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128 startup founders urge TRAI not to impose telecom licensing on OTT platforms

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128 startup founders urge TRAI not to impose telecom licensing on OTT platforms

The 128 startup founders who have written to the Telecom Regulatory Authority of India(TRAI) include Zerodha’s Nithin Kamath, Paytm’s Vijay Shekhar Sharma, PhonePe’s Sameer Nigam, Razorpay’s Harshil Mathur, Ajay Kaushal, Director, Billdesk, Nitin Saluja, founder, Chaayos, Ritesh Malik, founder, Innov8 and Rohan Verma, CEO, MapmyIndia, to name a few.

Raising their concerns over the proposed regulation by the TRAI to selectively ban over-the-top (OTT) platforms, the startups founders said they are principally against bringing such services under the same or similar regulatory framework as telecommunications service providers (TSPs).

“We believe that the premise largely relied upon in the consultation paper as well as some of the comments submitted by TSPs (internet services supposedly being direct substitutes of traditional services and thus stealing the latter’s revenues and profits as well as the existence of a market failure, in which there is a lack of adequate financial incentive for large TSPs to invest in infrastructure due to the lack of compensation) is unfounded,” they argued.

TRAI in July started the process to examine the issue of regulating OTT communication apps.

Earlier this month, 11 consumer groups said the proposal would lead to overregulation and would create regulatory uncertainty in the domestic market.

The startup founders also urged TRAI to understand that the “regulatory difference between TSPs and internet applications/service providers do not requisite an intervention, especially because there are inherent structural and functional differences between the two”.

“Ours are internet services which consumers demand, and are delivered via a complex network of networks called the internet, and not value added services which are delivered by telecom operators. We host our services and pay for sending and receiving content via the Internet to our edge ISP, just like any other Internet user,” they explained.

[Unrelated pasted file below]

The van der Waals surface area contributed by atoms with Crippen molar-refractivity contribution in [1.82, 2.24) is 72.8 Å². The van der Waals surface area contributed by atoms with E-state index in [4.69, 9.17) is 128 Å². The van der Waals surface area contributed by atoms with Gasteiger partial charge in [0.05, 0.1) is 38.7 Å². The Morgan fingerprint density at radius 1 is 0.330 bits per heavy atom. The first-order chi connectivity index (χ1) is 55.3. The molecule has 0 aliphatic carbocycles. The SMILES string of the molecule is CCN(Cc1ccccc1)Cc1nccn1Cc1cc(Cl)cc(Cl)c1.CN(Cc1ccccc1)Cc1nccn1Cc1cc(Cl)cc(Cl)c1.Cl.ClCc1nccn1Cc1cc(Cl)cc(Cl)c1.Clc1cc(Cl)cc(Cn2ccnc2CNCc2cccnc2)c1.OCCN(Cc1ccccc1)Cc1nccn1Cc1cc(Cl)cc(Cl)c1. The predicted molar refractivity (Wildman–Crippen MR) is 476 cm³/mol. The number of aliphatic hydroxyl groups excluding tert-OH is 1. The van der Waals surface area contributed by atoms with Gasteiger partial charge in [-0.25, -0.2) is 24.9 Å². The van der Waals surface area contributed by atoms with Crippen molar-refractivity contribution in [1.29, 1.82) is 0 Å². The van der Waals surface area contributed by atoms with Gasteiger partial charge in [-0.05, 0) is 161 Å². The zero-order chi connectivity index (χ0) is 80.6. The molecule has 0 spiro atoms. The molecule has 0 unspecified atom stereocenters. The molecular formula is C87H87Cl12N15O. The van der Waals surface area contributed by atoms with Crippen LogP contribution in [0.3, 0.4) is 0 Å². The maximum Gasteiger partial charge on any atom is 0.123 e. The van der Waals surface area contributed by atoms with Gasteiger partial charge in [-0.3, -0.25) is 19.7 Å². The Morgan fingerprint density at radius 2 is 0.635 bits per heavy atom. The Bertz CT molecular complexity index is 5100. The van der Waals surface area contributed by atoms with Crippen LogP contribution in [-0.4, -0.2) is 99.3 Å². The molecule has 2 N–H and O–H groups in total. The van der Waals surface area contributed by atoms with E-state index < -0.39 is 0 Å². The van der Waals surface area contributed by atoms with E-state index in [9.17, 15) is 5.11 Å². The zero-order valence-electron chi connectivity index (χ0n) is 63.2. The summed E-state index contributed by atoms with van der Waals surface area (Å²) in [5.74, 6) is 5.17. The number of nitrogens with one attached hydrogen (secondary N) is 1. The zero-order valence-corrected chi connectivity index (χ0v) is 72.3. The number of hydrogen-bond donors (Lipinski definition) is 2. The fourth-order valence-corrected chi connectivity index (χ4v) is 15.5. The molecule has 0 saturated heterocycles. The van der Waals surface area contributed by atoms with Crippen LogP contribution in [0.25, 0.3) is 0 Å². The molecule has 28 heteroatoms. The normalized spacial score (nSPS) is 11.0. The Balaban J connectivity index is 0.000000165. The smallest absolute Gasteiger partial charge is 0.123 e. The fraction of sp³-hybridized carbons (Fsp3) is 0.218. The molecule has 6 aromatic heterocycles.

However, a particular TSP which is offering data services to the consumer does not control the internet infrastructure in its entirety. It is dependent on several other networks to facilitate this task.

“Thus, allowing a TSP which is at one edge of the internet to charge differently for data that it does not process alone, could compromise the entire architecture of the internet itself. Were other TSPs across multiple tiers allowed to do this, then the openness of the internet as we know, would be altered,” the founders noted.

They said that the suggested form of regulatory framework, where TSPs essentially have the power to tilt the playing field to favour one website/application/service or another, will inevitably lead to discrimination, non-level playing field, entry barriers, and increased compliance burden.

Further, the suggested methods of categorising an application or services as “large traffic generators” and deciding the “fair and proportionate share/contribution” are arbitrary and lack clarity, which may lead to such decisions being taken on a case-to-case basis.

Earlier, the Broadband India Forum (BIF) also said that OTTs are adequately regulated under the existing IT Act, 2000, and other associated acts and rules.

The BIF argued that existing laws, including the IT Act and the Consumer Protection Act of 2019, sufficiently address the regulatory, economic, security, privacy, safety, and consumer grievance aspects of OTT services.

The startup founders called for the internet to be maintained as an open platform on which network providers treat all content, application, and services equally, without discrimination.

–Ajit Weekly News

na/rad


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